Music Magazine: Sergio Mendoza, Vinyl Collectors And Tejano Punks On Film : Alt.Latino Hear three mini-profiles of musicians and filmmakers whose art captures Latinx culture and identity — in three very different ways.
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Music Magazine: Sergio Mendoza, Vinyl Collectors And Tejano Punks On Film

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Music Magazine: Sergio Mendoza, Vinyl Collectors And Tejano Punks On Film

Music Magazine: Sergio Mendoza, Vinyl Collectors And Tejano Punks On Film

Music Magazine: Sergio Mendoza, Vinyl Collectors And Tejano Punks On Film

  • Download
  • <iframe src="https://www.npr.org/player/embed/521912383/521922844" width="100%" height="290" frameborder="0" scrolling="no" title="NPR embedded audio player">

Sergio Mendoza, shown performing for NPR in Austin, Texas, is featured in one segment of this week's episode. NPR hide caption

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Sergio Mendoza, shown performing for NPR in Austin, Texas, is featured in one segment of this week's episode.

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Now and then, Alt.Latino offers programs that feature a single artist in conversation about life, art and anything else on their mind. But if we waited to speak with all of the artists who catch our attention one week at a time, it would take ... well, a long time.

So this week, we offer three shorter profiles of artists — some DJs, a musician and a pair of filmmakers — who are capturing Latino culture in three very distinct forms.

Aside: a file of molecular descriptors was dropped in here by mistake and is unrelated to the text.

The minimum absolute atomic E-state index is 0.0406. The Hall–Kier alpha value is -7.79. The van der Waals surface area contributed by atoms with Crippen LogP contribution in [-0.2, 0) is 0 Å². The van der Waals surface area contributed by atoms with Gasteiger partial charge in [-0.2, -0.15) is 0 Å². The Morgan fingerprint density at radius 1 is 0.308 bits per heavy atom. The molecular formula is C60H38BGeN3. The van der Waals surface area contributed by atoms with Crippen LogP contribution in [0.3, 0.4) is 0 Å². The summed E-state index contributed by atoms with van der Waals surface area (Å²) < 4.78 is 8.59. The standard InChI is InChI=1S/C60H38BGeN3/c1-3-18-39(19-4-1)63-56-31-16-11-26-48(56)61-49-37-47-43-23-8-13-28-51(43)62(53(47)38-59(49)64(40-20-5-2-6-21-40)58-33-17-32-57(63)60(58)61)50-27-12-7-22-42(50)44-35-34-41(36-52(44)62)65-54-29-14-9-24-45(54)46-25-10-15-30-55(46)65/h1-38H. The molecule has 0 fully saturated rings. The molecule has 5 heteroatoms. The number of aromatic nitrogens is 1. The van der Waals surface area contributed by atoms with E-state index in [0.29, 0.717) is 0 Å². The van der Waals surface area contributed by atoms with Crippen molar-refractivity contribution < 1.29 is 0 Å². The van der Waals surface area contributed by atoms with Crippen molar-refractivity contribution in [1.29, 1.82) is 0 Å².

Sarah Ventre, from NPR Member station KJZZ in Phoenix, Ariz., conducts a great Q&A with Tucson musician Sergio Mendoza. He talks about his love for 1940s-style mambo and how his identity is reflected in the energetic music on his albums.

NPR assistant producer Jessica Diaz-Hurtado joins us again with a profile of some visionary young women who are using old-school vinyl records to educate themselves — and the crowds at their dances — about their parents' music and how that figures into their own identity.

Finally, I share a conversation with two young Tejano filmmakers who just created a must-see film called As I Walk Through The Valley. It's an insightful and fascinating look at music made by local artists in the Rio Grande Valley in southern Texas.

There is a dominant theme running through all three pieces that we didn't anticipate when we started this show: the various ways Latinos identify themselves through music and their shared life experiences. While there are a lot of us, we are hardly monolithic in anything, from our music to our politics.

And the beauty is in the differences.